Walmart consumer-izing health care

Walmart moving quickly to consumer-ize health care

Walmart is in the process of opening walk-in clinics in many of its stores in major cities. Along with clinics in big box locations, the company has launched a website called Walmarthealth.com. On the website, the company publishes the prices for certain types of visits, enabling consumers to book an appointment and understand what they will pay.  Managed Healthcare Executive

dis-rup-shun: Walmart’s move will have several significant impacts on the care industry. First, it will demystify care pricing. The price one pays remains largely shrouded in mystery today. Eliminating surprises will make Walmart clinics far more favorable than the doctor’s office, and the fact that you can buy medications and the week’s groceries in one trip is even better. Secondly, it will cause the majority of walk-in clinics, and eventually doctors’ offices, to offer online appointment setting and menu-like pricing. Thirdly, in blurring the lines between physician offices and supermarkets, more general practitioners will move their practices to the big box stores and clinics, as they must compete with convenience.

Freight hauling may be the future of Uber

Uber, the company that will likely not be profitable for years to come, may have found the right industry to which it may apply its technology. The trucking industry, a $796 billion industry, provides far more volume than the $36 billion ride sharing industry. By using Uber’s app to contract directly with shippers, truckers can eliminate the commission paid to freight brokers. CNBC

dis-rup-shun: Uber needs a do-over, as the company that invented app-based ride sharing has pushed prices so low, and paid so much to expand globally, that it is not likely to find a profit in its current model. By focusing on the trucking industry, the company can adopt the existing profitable pricing structure, can scale far larger than in the ride sharing business, and can potentially find ways to profit. Making markets more efficient is good for everyone, unless you are freight broker.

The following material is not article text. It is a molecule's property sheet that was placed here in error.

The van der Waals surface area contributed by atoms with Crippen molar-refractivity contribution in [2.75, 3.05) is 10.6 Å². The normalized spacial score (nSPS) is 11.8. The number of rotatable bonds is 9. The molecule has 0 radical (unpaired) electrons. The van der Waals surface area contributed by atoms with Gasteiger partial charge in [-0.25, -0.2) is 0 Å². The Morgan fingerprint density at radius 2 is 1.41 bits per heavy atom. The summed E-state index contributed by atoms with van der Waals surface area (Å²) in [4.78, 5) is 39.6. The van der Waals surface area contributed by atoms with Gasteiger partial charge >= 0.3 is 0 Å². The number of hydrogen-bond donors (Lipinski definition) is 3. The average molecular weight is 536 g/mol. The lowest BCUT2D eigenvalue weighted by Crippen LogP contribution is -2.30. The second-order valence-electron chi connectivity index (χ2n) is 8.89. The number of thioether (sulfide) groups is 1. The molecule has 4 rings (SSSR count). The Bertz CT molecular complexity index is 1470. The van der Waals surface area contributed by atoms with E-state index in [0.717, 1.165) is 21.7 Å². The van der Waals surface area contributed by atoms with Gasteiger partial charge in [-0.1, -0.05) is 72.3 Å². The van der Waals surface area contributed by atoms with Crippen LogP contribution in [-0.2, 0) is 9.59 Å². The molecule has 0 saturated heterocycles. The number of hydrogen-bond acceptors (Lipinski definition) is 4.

Despite Uber and Lyft, 2019 tech IPOs beat the S&P

Uber and Lyft made news by being the largest losers, in pure dollars, of any public offering. Thanks to blockbuster performance from Beyond Meat, Zoom, CrowdStrike and several other winners, the tech offerings, in a theoretical new offering fund, beat the S&P 500. The IPO fund would have gained 67% compared to the S&P at 20%.

CNBC

dis-rup-shun: A stock investor today has half as many choices than 20 years ago, as private capital has soaked up many investments. Pent up demand for new offerings provides a strong market for new companies. The market has rightly recognized high quality offerings such as Slack and Zoom, and punished low performers such as Uber and Lyft. Beyond Meat’s insane 524% gain defies reason, but provides lottery-like results that keeps people interested in public markets.

Chinese firms corner lithium battery recycling market

69% of all available stock for recycled lithium ion batteries are held in China by firms collecting and recycling battery components. Greentech Media

dis-rup-shun: As Chinese mega-recycling firms amass large stores of materials required for batteries, such as cobalt, they may influence world prices. As the demand for lithium ion batteries increases with more consumer electronics and electric vehicles, recycling firms will bid up the prices for used gear, making it more attractive to properly dispose of old cameras and phones.

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